Faced with the possibility that the Alex Rodriguez trade will not take place because the Major League Players Association rejected the restructuring of Rodriguez's landmark contract by the Red Sox, Major League Baseball's top labor lawyer said last night that commissioner Bud Selig may legally challenge the union's right to do so.
If Selig approves the reworking of the contract of sports' highest-paid player over the objections expressed by union lawyer Gene Orza, the matter could wind up before an independent arbitrator, a legal process that could take weeks and cause chaos for the teams and players involved
Still, as Bill Madden reports in The Daily News, the long-anticipated trade is likely to be completed by today's 5 p.m. deadline:
A baseball person with knowledge of the internal workings of the deal predicted the teams will get it done, if only because they have to. "I can't believe the Red Sox, after all the tumult they've caused in Boston with Nomar, plus all of A-Rod's publicly campaigning for Nomar's job, aren't going to go through with this thing. There's been just too much damage done to go back now."
An executive from one of the teams said that the development, though disappointing because it created another obstacle, would not kill discussions and that the trade was still possible. "I think there's too much wanting to get this done on both sides for it to die," he said. But before the Red Sox or the Rangers do anything, they will probably wait to see what Selig does. An official from the commissioner's office described Selig as being incensed at the union and said he was investigating his legal options. If Selig approves the trade, the union will most likely file a grievance and the issue will be settled by an arbitrator.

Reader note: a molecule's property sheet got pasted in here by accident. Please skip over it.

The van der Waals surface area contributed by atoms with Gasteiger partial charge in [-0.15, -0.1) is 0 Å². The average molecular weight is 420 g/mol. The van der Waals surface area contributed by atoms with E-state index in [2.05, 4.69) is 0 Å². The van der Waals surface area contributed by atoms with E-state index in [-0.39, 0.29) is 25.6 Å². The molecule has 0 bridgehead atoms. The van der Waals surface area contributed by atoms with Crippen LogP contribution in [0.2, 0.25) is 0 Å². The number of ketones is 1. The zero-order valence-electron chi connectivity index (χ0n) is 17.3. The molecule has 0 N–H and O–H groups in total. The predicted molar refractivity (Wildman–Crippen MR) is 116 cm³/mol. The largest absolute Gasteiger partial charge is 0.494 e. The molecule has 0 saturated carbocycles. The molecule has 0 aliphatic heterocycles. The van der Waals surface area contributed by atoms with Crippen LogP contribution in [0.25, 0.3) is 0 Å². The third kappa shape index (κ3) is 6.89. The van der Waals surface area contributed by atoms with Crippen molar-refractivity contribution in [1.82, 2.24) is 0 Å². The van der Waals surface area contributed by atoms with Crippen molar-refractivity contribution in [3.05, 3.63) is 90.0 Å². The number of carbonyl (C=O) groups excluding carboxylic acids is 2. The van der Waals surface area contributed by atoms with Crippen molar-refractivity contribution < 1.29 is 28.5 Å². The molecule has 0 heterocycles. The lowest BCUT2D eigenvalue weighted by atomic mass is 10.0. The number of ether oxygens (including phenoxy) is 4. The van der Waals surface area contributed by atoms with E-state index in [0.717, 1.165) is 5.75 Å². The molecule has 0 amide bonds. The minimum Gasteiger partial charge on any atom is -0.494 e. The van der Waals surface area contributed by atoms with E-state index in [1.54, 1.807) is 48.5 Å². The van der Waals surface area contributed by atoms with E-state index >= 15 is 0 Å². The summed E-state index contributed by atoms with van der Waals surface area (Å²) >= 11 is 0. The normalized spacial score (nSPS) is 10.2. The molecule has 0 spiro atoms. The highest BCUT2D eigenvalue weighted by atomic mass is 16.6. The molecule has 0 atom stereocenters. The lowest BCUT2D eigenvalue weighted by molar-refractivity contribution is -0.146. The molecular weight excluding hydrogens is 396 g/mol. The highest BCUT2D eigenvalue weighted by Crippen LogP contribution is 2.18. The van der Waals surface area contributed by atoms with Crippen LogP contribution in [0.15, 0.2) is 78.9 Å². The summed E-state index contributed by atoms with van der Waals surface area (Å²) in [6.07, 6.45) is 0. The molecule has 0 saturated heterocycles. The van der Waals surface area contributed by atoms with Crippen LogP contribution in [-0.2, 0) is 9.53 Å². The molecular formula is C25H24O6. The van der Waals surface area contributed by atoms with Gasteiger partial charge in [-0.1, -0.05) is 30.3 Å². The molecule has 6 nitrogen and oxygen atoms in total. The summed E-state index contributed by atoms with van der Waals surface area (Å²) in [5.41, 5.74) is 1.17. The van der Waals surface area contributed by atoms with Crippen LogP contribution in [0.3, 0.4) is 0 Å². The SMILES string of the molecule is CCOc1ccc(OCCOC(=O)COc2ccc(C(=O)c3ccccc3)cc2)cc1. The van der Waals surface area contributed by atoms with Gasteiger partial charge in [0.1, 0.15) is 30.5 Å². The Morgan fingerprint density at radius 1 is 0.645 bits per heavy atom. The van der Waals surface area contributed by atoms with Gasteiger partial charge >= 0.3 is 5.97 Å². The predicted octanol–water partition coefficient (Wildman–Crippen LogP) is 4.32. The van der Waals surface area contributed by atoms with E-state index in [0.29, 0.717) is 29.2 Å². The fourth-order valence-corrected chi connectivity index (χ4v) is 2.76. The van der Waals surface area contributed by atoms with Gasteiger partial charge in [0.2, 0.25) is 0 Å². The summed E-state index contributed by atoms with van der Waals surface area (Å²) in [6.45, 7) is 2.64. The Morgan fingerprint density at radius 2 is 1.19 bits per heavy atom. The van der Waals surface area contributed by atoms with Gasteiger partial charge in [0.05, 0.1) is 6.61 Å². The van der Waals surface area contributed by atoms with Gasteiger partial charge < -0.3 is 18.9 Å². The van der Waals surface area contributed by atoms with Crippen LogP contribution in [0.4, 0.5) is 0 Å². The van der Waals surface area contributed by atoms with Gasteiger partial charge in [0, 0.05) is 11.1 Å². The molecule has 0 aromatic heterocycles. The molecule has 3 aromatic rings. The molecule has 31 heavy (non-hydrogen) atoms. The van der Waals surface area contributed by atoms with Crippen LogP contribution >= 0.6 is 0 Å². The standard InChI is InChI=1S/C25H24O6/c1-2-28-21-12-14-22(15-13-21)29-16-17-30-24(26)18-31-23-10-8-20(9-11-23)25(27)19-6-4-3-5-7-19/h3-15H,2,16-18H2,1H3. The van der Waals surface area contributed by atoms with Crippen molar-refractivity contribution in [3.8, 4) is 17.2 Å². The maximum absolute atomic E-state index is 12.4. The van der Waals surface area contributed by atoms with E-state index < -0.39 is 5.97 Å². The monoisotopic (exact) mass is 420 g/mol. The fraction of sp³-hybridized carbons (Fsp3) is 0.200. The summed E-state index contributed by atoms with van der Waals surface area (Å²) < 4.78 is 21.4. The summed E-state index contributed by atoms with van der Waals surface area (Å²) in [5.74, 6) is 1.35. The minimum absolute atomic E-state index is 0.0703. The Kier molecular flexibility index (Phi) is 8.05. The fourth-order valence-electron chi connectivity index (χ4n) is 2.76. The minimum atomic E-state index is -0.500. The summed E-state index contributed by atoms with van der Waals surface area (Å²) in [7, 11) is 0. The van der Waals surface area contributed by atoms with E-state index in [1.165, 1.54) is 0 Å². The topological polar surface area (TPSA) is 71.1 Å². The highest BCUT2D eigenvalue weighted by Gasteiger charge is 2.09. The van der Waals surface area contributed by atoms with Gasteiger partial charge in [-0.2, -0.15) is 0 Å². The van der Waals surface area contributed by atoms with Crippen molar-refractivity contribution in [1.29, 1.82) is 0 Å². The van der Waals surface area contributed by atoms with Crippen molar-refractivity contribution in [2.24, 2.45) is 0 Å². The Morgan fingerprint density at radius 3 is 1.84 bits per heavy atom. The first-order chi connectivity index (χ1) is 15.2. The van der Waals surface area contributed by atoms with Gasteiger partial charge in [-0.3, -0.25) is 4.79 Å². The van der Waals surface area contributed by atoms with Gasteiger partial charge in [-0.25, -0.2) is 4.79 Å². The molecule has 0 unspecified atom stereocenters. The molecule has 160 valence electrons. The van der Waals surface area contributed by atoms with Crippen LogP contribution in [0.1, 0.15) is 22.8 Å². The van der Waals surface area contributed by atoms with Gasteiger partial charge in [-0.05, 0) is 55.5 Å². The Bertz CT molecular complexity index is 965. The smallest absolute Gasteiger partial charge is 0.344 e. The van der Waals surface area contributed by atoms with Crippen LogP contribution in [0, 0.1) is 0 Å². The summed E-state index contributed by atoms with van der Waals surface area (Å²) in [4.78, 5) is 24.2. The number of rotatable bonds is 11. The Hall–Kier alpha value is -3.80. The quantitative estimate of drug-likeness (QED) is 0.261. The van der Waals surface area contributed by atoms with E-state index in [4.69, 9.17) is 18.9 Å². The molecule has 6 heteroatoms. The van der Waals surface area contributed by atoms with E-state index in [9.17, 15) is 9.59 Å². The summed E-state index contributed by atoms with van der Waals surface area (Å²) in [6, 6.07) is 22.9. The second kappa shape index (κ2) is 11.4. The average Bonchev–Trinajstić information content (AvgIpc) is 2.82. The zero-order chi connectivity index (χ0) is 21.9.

Meanwhile, in the Bronx, Joe Torre joined Brian Cashman in welcoming Gary Sheffield to the big city. Torre was asked if he was concerned over the prospect of dealing with high-profile malcontents like Sheffield, Brown and Lofton. His response was typical:
"My job is going to be tough enough, not because of the new acquisitions of guys who are supposedly tough to handle," Torre said. "When you go in and you have new people, you see what you have. Will my job be tougher? You never know that. I certainly don't think it's fair to the players that we're getting to all of a sudden put a wary eye out."
Joel Sherman spoke with Jim Leyland, who managed Kevin Brown and Sheffield on the star-studded Marlins championship team in 1997:
"Those two guys are professionals," Leyland said by phone from his Pittsburgh home. "I don't give a [bleep] what anyone else says. And they are going to have the perfect manager for them in Joe Torre because his strength is communication and all those guys want to do is win."
..."I love Gary Sheffield. I heard the gossip about him, but I am telling you he is ready to play and one of the best clubhouse guys I've ever had. Joe Torre and Gary Sheffield will be a great marriage."
The Yankees are stacked, there is no doubt about it. Then again, as Tom Verducci reports, so is Boston. All eyes are now on the Red Sox and Texas, the Union and Bug Selig, as they attempt to get this deal done by this evening. I would be surprised if it didn't happen.